As stated earlier, I’m hoping you will expand your vision to include Canadian society, not forgetting seniors (being retired or older doesn’t mean that you’re senile and/or incapable of public participation), and supporting Canada’s emerging science media environment.
P.P.S. As a longstanding observer of the interplay between pop culture, science, and society I was much amused and inspired by news of Justin Trudeau’s emergence as a character in a Marvel comic book (from a June 28, 2016 CBC [Canadian Broadcasting Corporation] news online item),
Make way, Liberal cabinet: Prime Minister Justin Trudeau will have another all-Canadian crew in his corner as he suits up for his latest feature role — comic book character.
Trudeau will grace the variant cover of issue No. 5 of Marvel’s “Civil War II: Choosing Sides,” due out Aug. 31 .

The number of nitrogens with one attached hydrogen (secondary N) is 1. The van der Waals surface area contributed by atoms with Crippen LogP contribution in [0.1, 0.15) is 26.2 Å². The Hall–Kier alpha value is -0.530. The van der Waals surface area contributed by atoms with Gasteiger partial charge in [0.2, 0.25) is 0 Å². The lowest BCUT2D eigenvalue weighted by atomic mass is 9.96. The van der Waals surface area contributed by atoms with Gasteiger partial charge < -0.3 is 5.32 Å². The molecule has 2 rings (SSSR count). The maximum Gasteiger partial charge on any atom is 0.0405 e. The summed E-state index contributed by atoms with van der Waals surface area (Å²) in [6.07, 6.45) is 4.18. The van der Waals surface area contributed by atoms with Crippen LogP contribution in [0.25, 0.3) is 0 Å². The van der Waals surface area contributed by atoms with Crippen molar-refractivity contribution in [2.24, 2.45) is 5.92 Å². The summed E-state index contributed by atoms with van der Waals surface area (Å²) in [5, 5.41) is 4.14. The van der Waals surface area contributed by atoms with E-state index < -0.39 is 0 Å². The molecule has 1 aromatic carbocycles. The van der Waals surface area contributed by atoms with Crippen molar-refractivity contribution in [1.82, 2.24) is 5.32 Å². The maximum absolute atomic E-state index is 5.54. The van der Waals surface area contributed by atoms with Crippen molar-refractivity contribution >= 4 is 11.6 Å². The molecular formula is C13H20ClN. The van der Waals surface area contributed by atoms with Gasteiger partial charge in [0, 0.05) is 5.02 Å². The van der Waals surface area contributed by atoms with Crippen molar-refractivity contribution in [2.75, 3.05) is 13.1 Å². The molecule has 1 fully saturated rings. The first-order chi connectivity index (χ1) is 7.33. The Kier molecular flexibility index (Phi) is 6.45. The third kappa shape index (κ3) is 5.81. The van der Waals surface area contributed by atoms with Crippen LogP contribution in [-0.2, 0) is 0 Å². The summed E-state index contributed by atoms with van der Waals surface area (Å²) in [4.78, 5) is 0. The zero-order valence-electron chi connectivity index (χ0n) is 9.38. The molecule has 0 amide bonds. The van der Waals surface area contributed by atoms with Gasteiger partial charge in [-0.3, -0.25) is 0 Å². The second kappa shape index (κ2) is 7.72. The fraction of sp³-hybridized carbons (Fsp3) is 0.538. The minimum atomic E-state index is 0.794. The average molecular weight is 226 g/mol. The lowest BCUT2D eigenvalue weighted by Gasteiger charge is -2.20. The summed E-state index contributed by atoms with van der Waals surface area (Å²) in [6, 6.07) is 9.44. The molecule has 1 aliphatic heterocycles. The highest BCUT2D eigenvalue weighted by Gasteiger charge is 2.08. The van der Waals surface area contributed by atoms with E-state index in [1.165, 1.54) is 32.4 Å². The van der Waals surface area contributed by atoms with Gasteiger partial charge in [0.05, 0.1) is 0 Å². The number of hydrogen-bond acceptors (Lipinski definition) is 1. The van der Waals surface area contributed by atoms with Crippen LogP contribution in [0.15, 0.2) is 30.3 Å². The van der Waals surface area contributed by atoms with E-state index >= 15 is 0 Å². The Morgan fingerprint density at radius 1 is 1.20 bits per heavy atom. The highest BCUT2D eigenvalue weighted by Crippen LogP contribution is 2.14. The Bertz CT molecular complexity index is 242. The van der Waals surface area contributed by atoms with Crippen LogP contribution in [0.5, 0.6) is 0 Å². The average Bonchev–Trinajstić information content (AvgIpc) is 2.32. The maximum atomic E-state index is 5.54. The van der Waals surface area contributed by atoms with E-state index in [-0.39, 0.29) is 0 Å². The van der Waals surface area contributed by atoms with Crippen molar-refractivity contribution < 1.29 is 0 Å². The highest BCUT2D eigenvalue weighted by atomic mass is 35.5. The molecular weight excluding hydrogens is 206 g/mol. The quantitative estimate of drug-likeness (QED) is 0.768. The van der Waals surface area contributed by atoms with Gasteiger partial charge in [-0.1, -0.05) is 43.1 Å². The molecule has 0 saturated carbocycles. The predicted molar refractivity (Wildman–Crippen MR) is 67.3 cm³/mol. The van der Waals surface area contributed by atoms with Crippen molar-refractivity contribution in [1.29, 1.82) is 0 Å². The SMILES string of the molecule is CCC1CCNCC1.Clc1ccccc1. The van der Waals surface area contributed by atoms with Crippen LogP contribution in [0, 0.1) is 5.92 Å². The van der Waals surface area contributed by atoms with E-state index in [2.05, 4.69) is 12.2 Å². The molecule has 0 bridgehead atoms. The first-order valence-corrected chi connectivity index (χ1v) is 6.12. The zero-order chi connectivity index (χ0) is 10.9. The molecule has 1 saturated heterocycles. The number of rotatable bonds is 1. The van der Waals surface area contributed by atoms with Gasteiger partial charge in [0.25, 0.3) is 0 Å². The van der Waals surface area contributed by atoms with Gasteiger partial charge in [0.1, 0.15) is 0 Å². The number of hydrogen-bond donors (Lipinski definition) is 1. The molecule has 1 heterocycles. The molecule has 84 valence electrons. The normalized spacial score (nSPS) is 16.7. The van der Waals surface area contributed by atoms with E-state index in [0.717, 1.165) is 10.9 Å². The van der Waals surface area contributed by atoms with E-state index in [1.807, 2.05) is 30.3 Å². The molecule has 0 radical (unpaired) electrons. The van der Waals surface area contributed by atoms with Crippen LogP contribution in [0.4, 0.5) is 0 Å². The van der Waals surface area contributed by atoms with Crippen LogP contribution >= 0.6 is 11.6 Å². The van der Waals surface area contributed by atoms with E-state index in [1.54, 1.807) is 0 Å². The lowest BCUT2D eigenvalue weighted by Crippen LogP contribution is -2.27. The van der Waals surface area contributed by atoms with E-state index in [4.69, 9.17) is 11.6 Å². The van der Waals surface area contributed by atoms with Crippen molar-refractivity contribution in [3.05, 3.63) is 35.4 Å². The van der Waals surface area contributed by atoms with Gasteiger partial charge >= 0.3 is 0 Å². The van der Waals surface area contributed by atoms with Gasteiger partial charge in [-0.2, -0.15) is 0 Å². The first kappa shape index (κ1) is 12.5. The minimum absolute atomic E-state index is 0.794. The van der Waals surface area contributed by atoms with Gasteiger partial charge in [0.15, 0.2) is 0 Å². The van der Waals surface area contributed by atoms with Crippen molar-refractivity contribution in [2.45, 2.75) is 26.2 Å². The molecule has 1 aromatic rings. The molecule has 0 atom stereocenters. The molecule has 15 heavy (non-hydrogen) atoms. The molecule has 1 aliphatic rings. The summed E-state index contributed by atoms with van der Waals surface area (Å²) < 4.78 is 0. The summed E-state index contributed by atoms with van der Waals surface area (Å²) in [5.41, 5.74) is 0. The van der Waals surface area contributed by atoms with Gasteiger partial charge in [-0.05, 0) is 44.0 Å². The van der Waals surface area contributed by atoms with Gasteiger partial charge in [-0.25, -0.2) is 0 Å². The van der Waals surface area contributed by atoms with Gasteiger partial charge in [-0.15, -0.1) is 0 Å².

Trudeau is depicted smiling, sitting relaxed in the boxing ring sporting a Maple Leaf-emblazoned tank, black shorts and red boxing gloves. Standing behind him are Puck, Sasquatch and Aurora, who are members of Canadian superhero squad Alpha Flight. In the left corner, Iron Man is seen with his arms crossed.
“I didn’t want to do a stuffy cover — just like a suit and tie — put his likeness on the cover and call it a day,” said award-winning Toronto-based cartoonist Ramon Perez.
“I wanted to kind of evoke a little bit of what’s different about him than other people in power right now. You don’t see (U.S. President Barack) Obama strutting around in boxing gear, doing push-ups in commercials or whatnot. Just throwing him in his gear and making him almost like an everyday person was kind of fun.”
The variant cover featuring Trudeau will be an alternative to the main cover in circulation showcasing Aurora, Puck, Sasquatch and Nick Fury.
It’s not the first time a Canadian Prime Minister has been featured in a Marvel comic book (from the CBC news item),
Trudeau follows in the prime ministerial footsteps of his late father, Pierre, who graced the pages of “Uncanny X-Men” in 1979.
The news item goes on to describe artist/writer Chip Zdarsky’s (Edmonton-born) ideas for the 2016 story.
h/t to Reva Seth’s June 29, 2016 article for Fast Company for pointing me to Justin Trudeau’s comic book cover.